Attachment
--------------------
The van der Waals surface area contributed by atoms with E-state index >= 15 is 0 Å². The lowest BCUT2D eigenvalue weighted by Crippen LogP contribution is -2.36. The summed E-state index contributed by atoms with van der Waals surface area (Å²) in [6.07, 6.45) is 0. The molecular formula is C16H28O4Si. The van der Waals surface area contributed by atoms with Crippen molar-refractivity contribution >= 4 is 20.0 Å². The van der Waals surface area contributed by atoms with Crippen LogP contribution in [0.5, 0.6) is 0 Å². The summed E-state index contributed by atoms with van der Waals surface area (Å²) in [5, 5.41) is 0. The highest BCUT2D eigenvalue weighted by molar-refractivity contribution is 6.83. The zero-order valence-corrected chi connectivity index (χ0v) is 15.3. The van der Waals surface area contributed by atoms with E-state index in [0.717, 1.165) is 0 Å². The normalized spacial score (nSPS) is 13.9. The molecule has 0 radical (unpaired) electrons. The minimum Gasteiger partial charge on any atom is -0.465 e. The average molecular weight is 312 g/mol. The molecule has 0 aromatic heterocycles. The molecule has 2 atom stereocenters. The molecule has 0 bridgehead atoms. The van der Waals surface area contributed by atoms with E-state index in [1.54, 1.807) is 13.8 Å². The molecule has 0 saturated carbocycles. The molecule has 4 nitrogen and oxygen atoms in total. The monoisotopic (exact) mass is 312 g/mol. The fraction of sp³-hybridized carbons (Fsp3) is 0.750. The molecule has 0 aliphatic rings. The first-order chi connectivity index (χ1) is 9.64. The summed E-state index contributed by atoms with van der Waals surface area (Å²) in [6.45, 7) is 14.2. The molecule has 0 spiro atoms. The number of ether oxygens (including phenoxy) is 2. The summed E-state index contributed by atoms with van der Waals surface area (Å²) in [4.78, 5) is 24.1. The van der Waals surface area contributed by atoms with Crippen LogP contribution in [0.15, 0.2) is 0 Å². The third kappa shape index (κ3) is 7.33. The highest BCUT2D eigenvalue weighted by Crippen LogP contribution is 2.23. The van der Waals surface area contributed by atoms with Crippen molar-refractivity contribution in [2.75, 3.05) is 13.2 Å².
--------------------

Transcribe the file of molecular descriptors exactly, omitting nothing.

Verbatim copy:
The van der Waals surface area contributed by atoms with E-state index >= 15 is 0 Å². The lowest BCUT2D eigenvalue weighted by Crippen LogP contribution is -2.36. The summed E-state index contributed by atoms with van der Waals surface area (Å²) in [6.07, 6.45) is 0. The molecular formula is C16H28O4Si. The van der Waals surface area contributed by atoms with Crippen molar-refractivity contribution >= 4 is 20.0 Å². The van der Waals surface area contributed by atoms with Crippen LogP contribution in [0.5, 0.6) is 0 Å². The summed E-state index contributed by atoms with van der Waals surface area (Å²) in [5, 5.41) is 0. The highest BCUT2D eigenvalue weighted by molar-refractivity contribution is 6.83. The zero-order valence-corrected chi connectivity index (χ0v) is 15.3. The van der Waals surface area contributed by atoms with E-state index in [0.717, 1.165) is 0 Å². The normalized spacial score (nSPS) is 13.9. The molecule has 0 radical (unpaired) electrons. The minimum Gasteiger partial charge on any atom is -0.465 e. The average molecular weight is 312 g/mol. The molecule has 0 aromatic heterocycles. The molecule has 2 atom stereocenters. The molecule has 0 bridgehead atoms. The van der Waals surface area contributed by atoms with E-state index in [1.54, 1.807) is 13.8 Å². The molecule has 0 saturated carbocycles. The molecule has 4 nitrogen and oxygen atoms in total. The monoisotopic (exact) mass is 312 g/mol. The fraction of sp³-hybridized carbons (Fsp3) is 0.750. The molecule has 0 aliphatic rings. The first-order chi connectivity index (χ1) is 9.64. The summed E-state index contributed by atoms with van der Waals surface area (Å²) in [6.45, 7) is 14.2. The molecule has 0 spiro atoms. The number of ether oxygens (including phenoxy) is 2. The summed E-state index contributed by atoms with van der Waals surface area (Å²) in [4.78, 5) is 24.1. The van der Waals surface area contributed by atoms with Crippen LogP contribution in [0.15, 0.2) is 0 Å². The third kappa shape index (κ3) is 7.33. The highest BCUT2D eigenvalue weighted by Crippen LogP contribution is 2.23. The van der Waals surface area contributed by atoms with Crippen molar-refractivity contribution in [2.75, 3.05) is 13.2 Å².